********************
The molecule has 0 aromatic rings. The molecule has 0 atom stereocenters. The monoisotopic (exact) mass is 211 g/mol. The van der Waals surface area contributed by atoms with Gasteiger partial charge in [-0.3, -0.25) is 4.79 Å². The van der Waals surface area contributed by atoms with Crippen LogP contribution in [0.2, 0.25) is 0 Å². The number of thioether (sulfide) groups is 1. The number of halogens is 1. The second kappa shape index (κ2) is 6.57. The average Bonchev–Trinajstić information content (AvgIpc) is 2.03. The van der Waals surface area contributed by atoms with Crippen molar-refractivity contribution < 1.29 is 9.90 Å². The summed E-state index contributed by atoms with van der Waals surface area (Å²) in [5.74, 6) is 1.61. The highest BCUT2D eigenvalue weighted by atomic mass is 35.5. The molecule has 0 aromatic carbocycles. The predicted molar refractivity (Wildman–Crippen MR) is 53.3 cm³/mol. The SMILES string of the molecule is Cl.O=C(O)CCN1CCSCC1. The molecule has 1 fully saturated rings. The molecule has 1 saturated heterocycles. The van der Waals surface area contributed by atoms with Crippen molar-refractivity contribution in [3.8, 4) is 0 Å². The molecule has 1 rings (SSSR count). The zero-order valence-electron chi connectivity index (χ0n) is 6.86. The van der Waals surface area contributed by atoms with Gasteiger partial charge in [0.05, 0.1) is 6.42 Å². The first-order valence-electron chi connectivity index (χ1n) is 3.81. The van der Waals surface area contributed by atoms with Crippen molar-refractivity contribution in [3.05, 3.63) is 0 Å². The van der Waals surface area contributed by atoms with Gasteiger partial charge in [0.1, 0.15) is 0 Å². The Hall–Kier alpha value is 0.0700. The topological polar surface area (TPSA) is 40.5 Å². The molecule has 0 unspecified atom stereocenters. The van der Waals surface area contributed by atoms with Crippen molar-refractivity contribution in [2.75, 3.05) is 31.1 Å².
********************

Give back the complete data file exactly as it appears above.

The molecule has 0 aromatic rings. The molecule has 0 atom stereocenters. The monoisotopic (exact) mass is 211 g/mol. The van der Waals surface area contributed by atoms with Gasteiger partial charge in [-0.3, -0.25) is 4.79 Å². The van der Waals surface area contributed by atoms with Crippen LogP contribution in [0.2, 0.25) is 0 Å². The number of thioether (sulfide) groups is 1. The number of halogens is 1. The second kappa shape index (κ2) is 6.57. The average Bonchev–Trinajstić information content (AvgIpc) is 2.03. The van der Waals surface area contributed by atoms with Crippen molar-refractivity contribution < 1.29 is 9.90 Å². The summed E-state index contributed by atoms with van der Waals surface area (Å²) in [5.74, 6) is 1.61. The highest BCUT2D eigenvalue weighted by atomic mass is 35.5. The molecule has 0 aromatic carbocycles. The predicted molar refractivity (Wildman–Crippen MR) is 53.3 cm³/mol. The SMILES string of the molecule is Cl.O=C(O)CCN1CCSCC1. The molecule has 1 fully saturated rings. The molecule has 1 saturated heterocycles. The van der Waals surface area contributed by atoms with Crippen molar-refractivity contribution in [3.8, 4) is 0 Å². The molecule has 1 rings (SSSR count). The zero-order valence-electron chi connectivity index (χ0n) is 6.86. The van der Waals surface area contributed by atoms with Gasteiger partial charge in [0.05, 0.1) is 6.42 Å². The first-order valence-electron chi connectivity index (χ1n) is 3.81. The van der Waals surface area contributed by atoms with Crippen molar-refractivity contribution in [3.05, 3.63) is 0 Å². The van der Waals surface area contributed by atoms with Gasteiger partial charge in [0.1, 0.15) is 0 Å². The Hall–Kier alpha value is 0.0700. The topological polar surface area (TPSA) is 40.5 Å². The molecule has 0 unspecified atom stereocenters. The van der Waals surface area contributed by atoms with Crippen molar-refractivity contribution in [2.75, 3.05) is 31.1 Å².